Home > Opinion, Tennis, U. S. Open > Chip-n-Charge, Slice-n-Dice. A Lost Art?

Chip-n-Charge, Slice-n-Dice. A Lost Art?

An aggressive slice is almost becoming extinct these days

An aggressive slice is almost becoming extinct these days

The fact that serve-n-volley is practically dead today has been a common discussion point among tennis afficianadoes. While it is true that it is now an extinct art, I do not miss that aspect of the same so much. There is still great baseline tennis on offer and the spectacular winners from the far court than makes up for that. In fact, I enjoy the occasional serve-n-volley points that players do today as an element of surprise, which is why I enjoy watching players like Roger Federer, Mardy Fish, Jo Wilfried Tsonga (coupled with Michael Llodra).

The side effects of the above has been more telling, in my opinion. One of them is the slow decay of the backhand ‘slice’. I know what you are saying. Don’t players today use slices a lot? Rafael Nadal and Andy Murray have a great slice, Novak Djokovic does it sometimes, and Andy Roddick has modeled his backhand purely on the slice as the zip on his two hander has declined over the years. In fact, youngsters like Dolgopolov use it heavily, and yesterday’s match against Djokovic was a great example. The Ukranian troubled the Serb for the greater part of the first set with the lack of pace generated through the slice.

But the common pattern among all of these players is the exclusive use of defensive slice. Most of them use slice only when they are not in a position to hit a strong two hander. In fact, the aggressive slice down-the-line, one of the more difficult shots in the game, is almost absent in the game. There were countless times in yesterday’s match, when I yelled from my seat, “Slice to the forehand!” It never came. Or it came only when Djokovic was present mid court, and was in a great position to make a decent pass. Just like the backhand down-the-line is used to open up the court, the slice up-the-line was a great ploy used by serve-n-volley players which either resulted in some of the best running forehands or in a makeable volley at the net.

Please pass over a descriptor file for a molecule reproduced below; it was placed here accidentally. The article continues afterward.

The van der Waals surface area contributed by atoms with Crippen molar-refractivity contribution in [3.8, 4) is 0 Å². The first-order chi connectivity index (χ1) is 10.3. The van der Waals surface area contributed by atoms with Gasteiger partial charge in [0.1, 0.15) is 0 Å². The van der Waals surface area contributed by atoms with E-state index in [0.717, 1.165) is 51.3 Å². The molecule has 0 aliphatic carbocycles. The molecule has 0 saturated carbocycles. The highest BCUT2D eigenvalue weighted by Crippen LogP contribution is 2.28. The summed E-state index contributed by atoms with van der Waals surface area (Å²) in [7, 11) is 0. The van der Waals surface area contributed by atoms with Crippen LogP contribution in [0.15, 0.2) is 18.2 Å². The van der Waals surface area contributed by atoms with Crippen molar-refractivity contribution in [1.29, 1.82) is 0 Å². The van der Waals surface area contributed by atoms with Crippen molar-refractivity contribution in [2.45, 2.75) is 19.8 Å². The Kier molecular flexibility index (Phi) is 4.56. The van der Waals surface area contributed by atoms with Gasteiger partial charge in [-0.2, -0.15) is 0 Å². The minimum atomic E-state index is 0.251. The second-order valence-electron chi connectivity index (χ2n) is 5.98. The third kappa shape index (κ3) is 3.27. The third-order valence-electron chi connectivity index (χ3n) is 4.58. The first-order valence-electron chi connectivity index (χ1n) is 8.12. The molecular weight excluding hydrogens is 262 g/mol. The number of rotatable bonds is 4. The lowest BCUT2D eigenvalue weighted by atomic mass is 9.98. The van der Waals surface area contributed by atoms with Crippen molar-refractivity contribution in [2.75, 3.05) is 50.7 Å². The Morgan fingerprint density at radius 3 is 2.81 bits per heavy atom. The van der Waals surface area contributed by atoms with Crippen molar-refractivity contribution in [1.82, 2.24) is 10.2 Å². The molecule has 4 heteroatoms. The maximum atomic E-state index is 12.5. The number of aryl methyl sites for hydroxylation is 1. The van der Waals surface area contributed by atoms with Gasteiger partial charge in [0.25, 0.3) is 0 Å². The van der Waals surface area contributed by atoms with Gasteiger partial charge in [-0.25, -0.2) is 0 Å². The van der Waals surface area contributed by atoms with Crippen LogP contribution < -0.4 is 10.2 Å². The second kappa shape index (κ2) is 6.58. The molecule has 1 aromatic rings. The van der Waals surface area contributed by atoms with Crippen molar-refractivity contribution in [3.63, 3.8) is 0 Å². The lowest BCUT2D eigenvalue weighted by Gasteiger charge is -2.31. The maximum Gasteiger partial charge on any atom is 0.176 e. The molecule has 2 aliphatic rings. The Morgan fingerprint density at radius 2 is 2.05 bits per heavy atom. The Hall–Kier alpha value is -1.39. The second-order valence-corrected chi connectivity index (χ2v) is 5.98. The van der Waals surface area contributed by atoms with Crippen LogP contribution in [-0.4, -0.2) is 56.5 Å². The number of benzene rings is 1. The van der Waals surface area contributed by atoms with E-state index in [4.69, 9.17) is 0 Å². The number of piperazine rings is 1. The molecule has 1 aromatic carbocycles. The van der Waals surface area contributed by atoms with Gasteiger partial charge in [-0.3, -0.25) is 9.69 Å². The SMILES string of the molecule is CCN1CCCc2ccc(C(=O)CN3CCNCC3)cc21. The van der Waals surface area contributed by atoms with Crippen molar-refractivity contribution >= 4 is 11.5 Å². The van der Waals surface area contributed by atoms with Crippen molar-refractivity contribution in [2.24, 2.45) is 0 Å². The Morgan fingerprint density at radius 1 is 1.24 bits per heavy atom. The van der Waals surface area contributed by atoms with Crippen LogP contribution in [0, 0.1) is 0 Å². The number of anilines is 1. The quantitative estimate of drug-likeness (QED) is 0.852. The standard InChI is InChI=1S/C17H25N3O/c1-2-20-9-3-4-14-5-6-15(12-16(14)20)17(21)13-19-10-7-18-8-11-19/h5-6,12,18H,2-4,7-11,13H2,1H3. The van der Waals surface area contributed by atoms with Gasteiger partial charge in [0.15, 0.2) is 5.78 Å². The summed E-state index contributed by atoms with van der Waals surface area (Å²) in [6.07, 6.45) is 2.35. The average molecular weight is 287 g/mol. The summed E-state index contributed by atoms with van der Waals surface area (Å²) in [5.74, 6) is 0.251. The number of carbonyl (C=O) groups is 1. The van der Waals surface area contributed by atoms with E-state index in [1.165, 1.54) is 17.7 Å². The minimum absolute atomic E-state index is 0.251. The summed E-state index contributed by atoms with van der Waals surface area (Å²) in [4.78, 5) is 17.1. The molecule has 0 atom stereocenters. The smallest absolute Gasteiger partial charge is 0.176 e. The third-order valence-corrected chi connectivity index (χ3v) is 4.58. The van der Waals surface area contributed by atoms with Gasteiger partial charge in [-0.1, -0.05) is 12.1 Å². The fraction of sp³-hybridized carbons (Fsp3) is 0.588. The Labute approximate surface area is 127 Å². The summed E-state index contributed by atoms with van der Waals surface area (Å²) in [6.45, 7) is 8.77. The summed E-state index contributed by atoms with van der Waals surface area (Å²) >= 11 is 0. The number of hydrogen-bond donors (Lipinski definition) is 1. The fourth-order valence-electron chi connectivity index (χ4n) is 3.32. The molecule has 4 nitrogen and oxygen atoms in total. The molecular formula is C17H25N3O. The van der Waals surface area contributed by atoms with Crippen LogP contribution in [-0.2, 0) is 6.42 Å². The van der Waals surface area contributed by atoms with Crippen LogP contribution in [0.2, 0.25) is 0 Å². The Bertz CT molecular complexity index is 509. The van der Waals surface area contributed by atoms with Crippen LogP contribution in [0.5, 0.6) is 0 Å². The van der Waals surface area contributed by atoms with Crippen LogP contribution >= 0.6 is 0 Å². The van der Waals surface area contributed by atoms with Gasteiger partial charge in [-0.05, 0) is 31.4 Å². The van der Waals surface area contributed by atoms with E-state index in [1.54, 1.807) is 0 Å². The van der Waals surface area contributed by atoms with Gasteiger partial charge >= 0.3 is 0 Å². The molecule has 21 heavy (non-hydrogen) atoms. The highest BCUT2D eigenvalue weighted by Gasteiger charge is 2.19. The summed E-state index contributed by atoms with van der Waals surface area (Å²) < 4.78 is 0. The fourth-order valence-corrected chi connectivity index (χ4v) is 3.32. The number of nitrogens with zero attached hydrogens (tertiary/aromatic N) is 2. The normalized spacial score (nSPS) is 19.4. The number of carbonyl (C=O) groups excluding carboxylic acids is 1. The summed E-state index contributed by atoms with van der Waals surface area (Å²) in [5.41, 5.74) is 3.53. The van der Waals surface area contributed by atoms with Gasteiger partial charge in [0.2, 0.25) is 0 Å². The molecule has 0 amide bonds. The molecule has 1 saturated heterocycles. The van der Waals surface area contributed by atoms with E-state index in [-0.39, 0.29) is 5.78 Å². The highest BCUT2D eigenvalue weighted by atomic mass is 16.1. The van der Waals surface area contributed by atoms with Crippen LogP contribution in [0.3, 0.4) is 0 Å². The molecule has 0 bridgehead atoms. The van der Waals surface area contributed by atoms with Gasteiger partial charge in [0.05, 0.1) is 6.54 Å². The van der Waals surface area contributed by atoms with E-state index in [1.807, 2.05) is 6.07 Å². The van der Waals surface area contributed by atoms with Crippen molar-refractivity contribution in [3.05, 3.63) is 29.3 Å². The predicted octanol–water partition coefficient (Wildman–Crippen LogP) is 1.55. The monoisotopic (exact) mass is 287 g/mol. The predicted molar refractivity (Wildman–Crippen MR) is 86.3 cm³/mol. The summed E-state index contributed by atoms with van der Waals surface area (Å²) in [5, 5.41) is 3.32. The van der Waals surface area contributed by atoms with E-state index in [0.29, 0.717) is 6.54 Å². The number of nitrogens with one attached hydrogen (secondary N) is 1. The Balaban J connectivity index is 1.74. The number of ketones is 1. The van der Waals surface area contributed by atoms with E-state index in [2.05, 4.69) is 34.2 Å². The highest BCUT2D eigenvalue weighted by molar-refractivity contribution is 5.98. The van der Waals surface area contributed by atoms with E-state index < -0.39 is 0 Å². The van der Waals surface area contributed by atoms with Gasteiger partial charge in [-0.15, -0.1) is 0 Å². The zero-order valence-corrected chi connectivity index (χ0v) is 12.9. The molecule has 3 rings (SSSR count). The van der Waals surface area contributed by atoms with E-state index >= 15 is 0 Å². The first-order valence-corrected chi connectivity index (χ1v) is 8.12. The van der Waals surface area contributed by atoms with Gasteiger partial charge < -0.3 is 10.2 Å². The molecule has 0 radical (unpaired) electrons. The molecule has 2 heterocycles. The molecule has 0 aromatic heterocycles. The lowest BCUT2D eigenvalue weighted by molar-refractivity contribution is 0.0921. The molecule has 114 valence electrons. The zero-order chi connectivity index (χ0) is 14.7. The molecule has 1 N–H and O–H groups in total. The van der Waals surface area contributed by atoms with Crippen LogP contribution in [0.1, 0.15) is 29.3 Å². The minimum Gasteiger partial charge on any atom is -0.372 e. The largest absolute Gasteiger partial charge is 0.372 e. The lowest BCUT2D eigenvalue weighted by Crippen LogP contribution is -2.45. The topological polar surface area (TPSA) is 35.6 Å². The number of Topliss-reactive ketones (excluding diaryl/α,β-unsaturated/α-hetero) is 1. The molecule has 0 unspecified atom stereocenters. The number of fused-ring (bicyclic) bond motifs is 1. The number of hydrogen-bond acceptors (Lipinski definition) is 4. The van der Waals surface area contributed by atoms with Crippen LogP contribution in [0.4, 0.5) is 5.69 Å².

Dologopolov used heavy cuts on the slice, which were devoid of any pace and stayed very low even on these courts which have more bounce than in the previous years. For some time it troubled Djokovic, but it was only a matter of time before this pattern became routine, and Djokovic, with arguably the best backhand of all times, started handling it easily.

The other side effect has been the inability to recognize a good approach shot and closing in on the net. The sight of Roddick becoming a dead duck at the net against Federer occurs frequently in their encounters. Yesterday, Kuznetsova was passed time and again against Wozniacki. Part of it was because she made wrong approaches by hitting to Wozniacki’s stronger wing, the backhand. The inability to hit a good slice up-the-line to Wozniacki’s forehand was clearly exposed. And because she was passed so frequently, she became cautious and did not come forward on a potentially good approach. The other part of it was the lack of confidence to take the net which resulted in her being in no (wo)man’s land in the mid-court. She had to take  a lot of difficult half volleys as a result which were easy pickings for the Dane.

The very fact that even Federer, the best aggressive player of this era, has hired Paul Annacone to improve his chip-n-charge proves that this part of our game is fast becoming extinct.

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